In Laskezjev in the year 1939 when the German Patrols marched in, a free Polish volunteer group located in a church tower shot 27 Germans. The Germans thought the shooters were trained soldiers from the Polish Army. They, the German leadership ordered a withdrawal and began an almost regular bombarding of this village from the air and from the ground. After conquering the “fort” they carried out a pacification program in Laskazjev as only they can. Right away they projected their anger toward the Jews. They burned down the area. They shot many men. Of the whole place not more than two houses remained in which there remained in which were left ten to fifteen Jewish families. The Germans however did not forget about them and carried out a revenge reckoning of death and on the exact date of the deaths of the German soldiers one year later, they raided the two houses where the Jews were, took twenty seven men supposedly for work, led them into a nearby forest, told them to dig ditches, shot them all, and threw them into the ditch, some of them still alive and buried them. A young man who survived with a shot through his palate, got out of the grave. He was brought to Warsaw, later had an operation and told the details of this dramatic scene that follows. The story that follows is between the Germans and a Jew who was a baker and a father of three sons.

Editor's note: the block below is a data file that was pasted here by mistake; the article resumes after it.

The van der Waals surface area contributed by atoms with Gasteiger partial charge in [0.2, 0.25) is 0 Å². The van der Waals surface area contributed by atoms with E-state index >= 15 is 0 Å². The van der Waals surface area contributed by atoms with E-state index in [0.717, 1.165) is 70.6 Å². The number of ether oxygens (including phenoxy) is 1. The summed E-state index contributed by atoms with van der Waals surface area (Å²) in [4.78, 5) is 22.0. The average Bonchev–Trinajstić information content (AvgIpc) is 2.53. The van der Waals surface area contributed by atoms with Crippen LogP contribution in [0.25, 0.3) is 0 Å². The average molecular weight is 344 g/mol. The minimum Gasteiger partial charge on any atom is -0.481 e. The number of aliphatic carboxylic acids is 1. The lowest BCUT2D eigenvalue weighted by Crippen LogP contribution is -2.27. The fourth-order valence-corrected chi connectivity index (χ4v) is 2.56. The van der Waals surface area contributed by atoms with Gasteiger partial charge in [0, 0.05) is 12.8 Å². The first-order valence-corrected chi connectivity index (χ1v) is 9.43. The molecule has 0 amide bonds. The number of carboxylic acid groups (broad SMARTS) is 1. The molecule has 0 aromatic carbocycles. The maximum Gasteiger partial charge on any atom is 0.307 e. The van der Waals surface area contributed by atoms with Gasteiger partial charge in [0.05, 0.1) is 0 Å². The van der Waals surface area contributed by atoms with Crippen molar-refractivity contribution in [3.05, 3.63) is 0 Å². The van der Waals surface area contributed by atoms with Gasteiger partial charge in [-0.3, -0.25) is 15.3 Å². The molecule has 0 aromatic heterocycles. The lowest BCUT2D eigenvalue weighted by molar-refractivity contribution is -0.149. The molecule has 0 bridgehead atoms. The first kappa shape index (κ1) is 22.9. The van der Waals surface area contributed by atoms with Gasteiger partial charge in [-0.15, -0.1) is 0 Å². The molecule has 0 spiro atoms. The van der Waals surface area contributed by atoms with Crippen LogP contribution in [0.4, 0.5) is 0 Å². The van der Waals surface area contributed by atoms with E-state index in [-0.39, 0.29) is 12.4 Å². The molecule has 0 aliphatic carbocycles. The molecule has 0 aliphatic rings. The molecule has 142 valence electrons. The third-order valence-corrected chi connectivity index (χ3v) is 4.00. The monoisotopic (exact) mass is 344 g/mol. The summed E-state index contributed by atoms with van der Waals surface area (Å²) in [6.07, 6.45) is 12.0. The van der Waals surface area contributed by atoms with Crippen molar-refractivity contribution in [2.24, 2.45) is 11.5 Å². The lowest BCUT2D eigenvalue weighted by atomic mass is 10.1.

They took the baker while he was standing at his work, in his flour covered apron, with his shirt sleeves rolled up and both hands covered with dough. When he saw what was about to happen, he turned to the officer, pointed to his three sons and asked that at least one be allowed to live so that his whole house would not be extinguished.

“Good”, the German officer replied. “But show me the one that you wish to remain alive”.

The Jew stood distraught, silent, thinking. A terrible struggle must have occurred in his soul. Finally he pointed to one of his three sons.